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Displayed below are some selected recent viaLibri matches for books published in 1887

        Typed Letter Signed, in German, oblong 8vo, Geneva, Dec. 16, 1903

      An extremely early letter to a Doctor. [Moses Gaster, chief rabbi of the Sephardic communities in England from 1887-1918] "I still haven't had word from you about the university courses, as you so kindly promised. But, the matter does not allow for delay, so I ask you to be kind enough to let me have it as soon as possible. The delegation of Russian A.C. members is going to Vienna next week. We must not expect peaceful results from these negotiations, though. In Vienna they already know about the Kharkov decisions and there is absolutely no inclination to make any concessions at all. Thus a struggle will follow, and in the very near future. We must proceed as quickly as possible in order not to be caught unaware again. At the request of the Russian A.C. members I sent Mr. B. Mossinson, a good public speaker, to London yesterday to launch the campaign there. He will allow himself the liberty of paying you a visit, dear doctor, and I ask you, for the sake of the cause, to support him. You may find it appropriate for him to take part inthe Johnston meeting on the 20th. In any case, he is completely at your disposal." In conclusion Weizmann thanks Gaster for a "Speedy reply regarding the university courses and the propaganda effort .." Signed, "Dr. Ch. Weizmann."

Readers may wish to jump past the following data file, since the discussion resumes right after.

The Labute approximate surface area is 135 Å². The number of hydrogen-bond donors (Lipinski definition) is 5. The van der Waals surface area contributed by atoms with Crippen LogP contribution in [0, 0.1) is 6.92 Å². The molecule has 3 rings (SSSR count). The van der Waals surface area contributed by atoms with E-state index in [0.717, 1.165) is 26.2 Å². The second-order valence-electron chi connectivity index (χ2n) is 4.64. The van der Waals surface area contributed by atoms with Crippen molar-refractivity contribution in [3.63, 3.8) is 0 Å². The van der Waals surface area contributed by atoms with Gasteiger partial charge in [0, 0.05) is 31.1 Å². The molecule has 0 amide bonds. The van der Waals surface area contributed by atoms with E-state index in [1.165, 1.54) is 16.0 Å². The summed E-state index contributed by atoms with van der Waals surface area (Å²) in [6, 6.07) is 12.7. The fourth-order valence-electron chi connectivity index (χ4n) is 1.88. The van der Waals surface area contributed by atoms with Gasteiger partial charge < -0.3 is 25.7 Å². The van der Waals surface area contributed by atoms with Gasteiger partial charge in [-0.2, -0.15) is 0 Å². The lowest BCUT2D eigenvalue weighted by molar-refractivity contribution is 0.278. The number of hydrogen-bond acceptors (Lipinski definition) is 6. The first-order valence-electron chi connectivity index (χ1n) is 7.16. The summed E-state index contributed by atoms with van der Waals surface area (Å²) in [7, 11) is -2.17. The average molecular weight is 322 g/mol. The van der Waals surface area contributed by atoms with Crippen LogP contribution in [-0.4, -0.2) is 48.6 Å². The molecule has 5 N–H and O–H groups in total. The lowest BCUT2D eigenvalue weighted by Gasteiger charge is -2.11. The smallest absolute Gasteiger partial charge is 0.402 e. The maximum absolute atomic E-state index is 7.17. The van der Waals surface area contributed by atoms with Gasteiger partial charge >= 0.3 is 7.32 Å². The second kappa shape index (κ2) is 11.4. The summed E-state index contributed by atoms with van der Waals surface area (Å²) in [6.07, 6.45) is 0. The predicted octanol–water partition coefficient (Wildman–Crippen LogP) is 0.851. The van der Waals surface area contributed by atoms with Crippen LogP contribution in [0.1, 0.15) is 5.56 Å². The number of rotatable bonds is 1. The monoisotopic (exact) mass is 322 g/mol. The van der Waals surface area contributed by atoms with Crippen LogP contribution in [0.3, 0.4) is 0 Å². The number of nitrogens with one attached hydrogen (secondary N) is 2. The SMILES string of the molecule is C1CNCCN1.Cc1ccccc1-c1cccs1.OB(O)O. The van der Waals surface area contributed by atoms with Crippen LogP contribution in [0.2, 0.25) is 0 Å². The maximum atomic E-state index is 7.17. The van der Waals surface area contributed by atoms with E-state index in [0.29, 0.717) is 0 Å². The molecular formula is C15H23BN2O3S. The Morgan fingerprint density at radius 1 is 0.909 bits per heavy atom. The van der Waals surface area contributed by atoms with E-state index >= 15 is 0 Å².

[Bookseller: David Schulson Autographs ]
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        The Stage and Its Stars Past and Present

      George Gebbie Philadelphia: George Gebbie. 1887. Three volumes. Large folios. 11.5" x 17". Publisher's three quarter leather gilt. 48 plates. Ex-library copy with bookplate, stamp and name perforation on title page. Crack in the top joint of Volume One, leather is powdery, each plate with a small library stamp. Fair only. Large and heavy volume, postage at cost. .

      [Bookseller: Between the Covers- Rare Books, Inc. ABA]
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        Fish Wharf, Morro Bay

      Fine condition. Approximately 10-1/4 x 9-3/4 inches image area . Etching and drypoint matted, framed and glazed Signed in pencil lower right. No. 15 of 50 impressions Cornelis Botke was born in Leewarden, Holland in 1887. He studied at the School of Applied Design in Haarlem before emigrating the United States in 1906, settling in Chicago. There he studied at the Chicago Art Institute. With fellow artist and new wife Jessie Arms now by his side, the duo began a life long joint career, at times collaborating on mural projects. In 1919 Cornelis Botke and Jesse moved to Carmel, California, where Cornelis taught at Carmel Arts and Crafts. In 1920, they toured Europe. Returning home and finally settled in Santa Paula in Southern California in 1927, where they had a studio big enough to share. They were often commissioned together for very large works, usually murals. Cornelis Botke was predominantly a landscape painter in his singular work, and his pieces were displayed at the Los Angeles County Museum as well as the Art Institute of Chicago. Surviving murals of Botke's also exist in the Kellogg factory in Battle Creek, Michigan and the Ida Noyes Hall at the University of Chicago The Botkes were members of the California Art Club, the California Society of etchers, and the Foundation of Western Art. Cornelis exhibited his work at the Los Angeles County Museum of Art and at the Art Institute in Chicago .

      [Bookseller: Randall House Rare Books ]
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